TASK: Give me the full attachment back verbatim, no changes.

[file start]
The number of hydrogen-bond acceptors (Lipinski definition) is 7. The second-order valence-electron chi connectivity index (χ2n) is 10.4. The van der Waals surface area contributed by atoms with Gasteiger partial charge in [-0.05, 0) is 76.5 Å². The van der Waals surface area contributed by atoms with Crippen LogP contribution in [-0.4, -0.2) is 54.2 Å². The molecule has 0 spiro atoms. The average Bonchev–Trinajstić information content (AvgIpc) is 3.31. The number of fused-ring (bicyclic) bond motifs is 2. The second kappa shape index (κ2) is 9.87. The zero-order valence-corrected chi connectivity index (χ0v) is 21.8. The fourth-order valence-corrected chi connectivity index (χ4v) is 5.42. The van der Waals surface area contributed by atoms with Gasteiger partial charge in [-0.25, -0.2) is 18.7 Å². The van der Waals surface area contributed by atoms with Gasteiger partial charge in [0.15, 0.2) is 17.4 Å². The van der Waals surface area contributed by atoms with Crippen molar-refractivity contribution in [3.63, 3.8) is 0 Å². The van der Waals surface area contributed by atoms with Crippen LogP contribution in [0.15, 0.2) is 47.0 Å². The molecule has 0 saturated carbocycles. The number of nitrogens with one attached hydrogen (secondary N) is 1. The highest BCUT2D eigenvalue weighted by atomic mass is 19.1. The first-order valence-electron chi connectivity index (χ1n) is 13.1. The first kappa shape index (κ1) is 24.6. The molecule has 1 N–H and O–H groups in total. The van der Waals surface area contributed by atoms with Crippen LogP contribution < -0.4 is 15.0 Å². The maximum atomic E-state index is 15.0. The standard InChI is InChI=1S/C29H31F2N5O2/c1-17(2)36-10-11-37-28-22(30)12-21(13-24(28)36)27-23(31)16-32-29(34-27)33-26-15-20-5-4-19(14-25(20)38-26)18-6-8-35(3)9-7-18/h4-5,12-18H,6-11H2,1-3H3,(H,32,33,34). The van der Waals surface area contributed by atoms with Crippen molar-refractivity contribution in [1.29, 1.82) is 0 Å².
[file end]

The number of hydrogen-bond acceptors (Lipinski definition) is 7. The second-order valence-electron chi connectivity index (χ2n) is 10.4. The van der Waals surface area contributed by atoms with Gasteiger partial charge in [-0.05, 0) is 76.5 Å². The van der Waals surface area contributed by atoms with Crippen LogP contribution in [-0.4, -0.2) is 54.2 Å². The molecule has 0 spiro atoms. The average Bonchev–Trinajstić information content (AvgIpc) is 3.31. The number of fused-ring (bicyclic) bond motifs is 2. The second kappa shape index (κ2) is 9.87. The zero-order valence-corrected chi connectivity index (χ0v) is 21.8. The fourth-order valence-corrected chi connectivity index (χ4v) is 5.42. The van der Waals surface area contributed by atoms with Gasteiger partial charge in [-0.25, -0.2) is 18.7 Å². The van der Waals surface area contributed by atoms with Gasteiger partial charge in [0.15, 0.2) is 17.4 Å². The van der Waals surface area contributed by atoms with Crippen molar-refractivity contribution in [3.63, 3.8) is 0 Å². The van der Waals surface area contributed by atoms with Crippen LogP contribution in [0.15, 0.2) is 47.0 Å². The molecule has 0 saturated carbocycles. The number of nitrogens with one attached hydrogen (secondary N) is 1. The highest BCUT2D eigenvalue weighted by atomic mass is 19.1. The first-order valence-electron chi connectivity index (χ1n) is 13.1. The first kappa shape index (κ1) is 24.6. The molecule has 1 N–H and O–H groups in total. The van der Waals surface area contributed by atoms with Crippen LogP contribution < -0.4 is 15.0 Å². The maximum atomic E-state index is 15.0. The standard InChI is InChI=1S/C29H31F2N5O2/c1-17(2)36-10-11-37-28-22(30)12-21(13-24(28)36)27-23(31)16-32-29(34-27)33-26-15-20-5-4-19(14-25(20)38-26)18-6-8-35(3)9-7-18/h4-5,12-18H,6-11H2,1-3H3,(H,32,33,34). The van der Waals surface area contributed by atoms with Crippen molar-refractivity contribution in [1.29, 1.82) is 0 Å².